Love Betty White? Here’s how you could earn $1K watching her best work

It’s a golden opportunity for one lucky fan of Betty White.

The living legend will turn 100 years young on January 17, 2022. In celebration of her milestone, Choice Mutual Insurance Agency wants to hire one person to watch 10 hours of her best work — if the person hasn’t already — and get paid $1,000.

The agency said applicants need to be 18 years or older and a U.S. resident. 

Whoever gets the job will have 24 hours to watch 10 hours of pre-selected Betty White film and TV appearances and document the viewing on social media platforms. 

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The deadline to apply is November 22. The winner will also get a DVD showcasing White’s work throughout the eight decades of her career. 

White has had one of the longest careers in television history and has become a national treasure over the years. She is best known for her iconic roles in "The Mary Tyler Moore Show" and "The Golden Girls," both sitcoms which have been included on the list of the 101 Best Written TV Series of All Time by the Writers Guild of America.

Her work, always marked by top-drawer comedic timing, has earned her five Emmy Awards, including a 2010 trophy for a guest-host appearance on "Saturday Night Live."

White was born on Jan. 17, 1922 in Oak Park, Illinois. She was the only child of Horace Logan White, an electrical engineer, and Christine Tess, a homemaker. When she was 2, White and her family moved to Alhambra, California and later to Los Angeles. She attended Beverly Hills High School, graduating in 1939. Before pursuing a career in acting, White had a passion for wildlife and the outdoors. She expressed in interviews throughout her career that she wanted to become a forest ranger but at the time women were not allowed in the profession. It wasn’t until 2010 that the United States Forest Service made her an honorary forest ranger.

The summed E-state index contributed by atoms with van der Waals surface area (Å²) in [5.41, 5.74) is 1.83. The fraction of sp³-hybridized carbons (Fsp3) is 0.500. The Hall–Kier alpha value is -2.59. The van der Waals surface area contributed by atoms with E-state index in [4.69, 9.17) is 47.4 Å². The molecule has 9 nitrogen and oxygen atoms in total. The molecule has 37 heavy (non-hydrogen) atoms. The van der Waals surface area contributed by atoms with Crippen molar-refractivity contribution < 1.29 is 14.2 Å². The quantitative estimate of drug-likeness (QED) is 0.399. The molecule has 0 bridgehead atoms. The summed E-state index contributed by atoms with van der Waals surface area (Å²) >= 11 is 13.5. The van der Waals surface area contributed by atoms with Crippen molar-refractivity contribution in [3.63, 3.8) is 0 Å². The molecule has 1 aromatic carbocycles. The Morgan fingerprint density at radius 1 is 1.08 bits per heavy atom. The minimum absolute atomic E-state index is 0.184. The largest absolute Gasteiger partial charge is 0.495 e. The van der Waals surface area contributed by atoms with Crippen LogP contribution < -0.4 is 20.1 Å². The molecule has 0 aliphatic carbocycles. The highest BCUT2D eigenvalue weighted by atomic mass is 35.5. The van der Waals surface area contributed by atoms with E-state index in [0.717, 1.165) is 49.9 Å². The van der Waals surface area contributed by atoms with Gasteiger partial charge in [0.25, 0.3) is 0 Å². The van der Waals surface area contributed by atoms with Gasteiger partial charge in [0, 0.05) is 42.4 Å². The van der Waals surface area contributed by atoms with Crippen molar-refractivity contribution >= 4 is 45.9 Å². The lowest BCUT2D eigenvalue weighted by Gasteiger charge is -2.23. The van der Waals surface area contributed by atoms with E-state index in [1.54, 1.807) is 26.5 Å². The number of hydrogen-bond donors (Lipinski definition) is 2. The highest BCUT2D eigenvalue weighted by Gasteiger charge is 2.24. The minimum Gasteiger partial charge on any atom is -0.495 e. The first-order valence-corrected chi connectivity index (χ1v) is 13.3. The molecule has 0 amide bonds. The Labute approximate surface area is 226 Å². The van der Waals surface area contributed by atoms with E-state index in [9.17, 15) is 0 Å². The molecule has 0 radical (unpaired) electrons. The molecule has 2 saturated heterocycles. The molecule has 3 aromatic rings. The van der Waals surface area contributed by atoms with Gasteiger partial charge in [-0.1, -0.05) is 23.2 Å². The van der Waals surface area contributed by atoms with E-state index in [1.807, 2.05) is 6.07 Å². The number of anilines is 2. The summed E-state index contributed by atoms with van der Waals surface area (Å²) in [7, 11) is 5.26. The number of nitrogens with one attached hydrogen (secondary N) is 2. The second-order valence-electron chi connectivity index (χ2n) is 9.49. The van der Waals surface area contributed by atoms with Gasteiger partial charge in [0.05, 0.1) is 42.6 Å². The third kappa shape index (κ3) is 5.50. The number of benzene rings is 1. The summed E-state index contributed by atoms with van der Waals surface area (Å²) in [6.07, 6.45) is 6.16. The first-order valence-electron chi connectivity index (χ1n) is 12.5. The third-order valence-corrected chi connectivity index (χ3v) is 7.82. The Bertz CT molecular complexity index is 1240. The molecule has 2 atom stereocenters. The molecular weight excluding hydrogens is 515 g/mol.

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Before White’s career in television, she worked in theater, radio and as a model, but her aspirations of stardom were put on pause when World War II broke out. White hung up her ambitions and joined The American Women’s Voluntary Services driving PX trucks throughout Los Angeles delivering military supplies. She would also participate in song and dance shows for soldiers before they were sent overseas.

After the war, White started working in radio reading for commercials and doing whatever she could to get her foot in the door. She would eventually appear on several game shows as co-host with Al Jarvis on his television variety show "Hollywood on Television." White would eventually go on to host the show on her own. There she met the series' pianist George Tibbles, and together they formed their own production company, Bandy Productions. Taking from sketches previously written for "Hollywood on Television," White and Tibbles developed a 30-minute-long sitcom called "Life With Elizabeth." White received her first Emmy Award nomination for her work on the series, before going on to star in the series "Date with the Angels," a comedic portrayal of domestic life. 

White was married to game show host and producer Allen Ludden from 1963 until his death in 1981.

Austin Williams and the Associated Press contributed to this report. This story was reported from Los Angeles.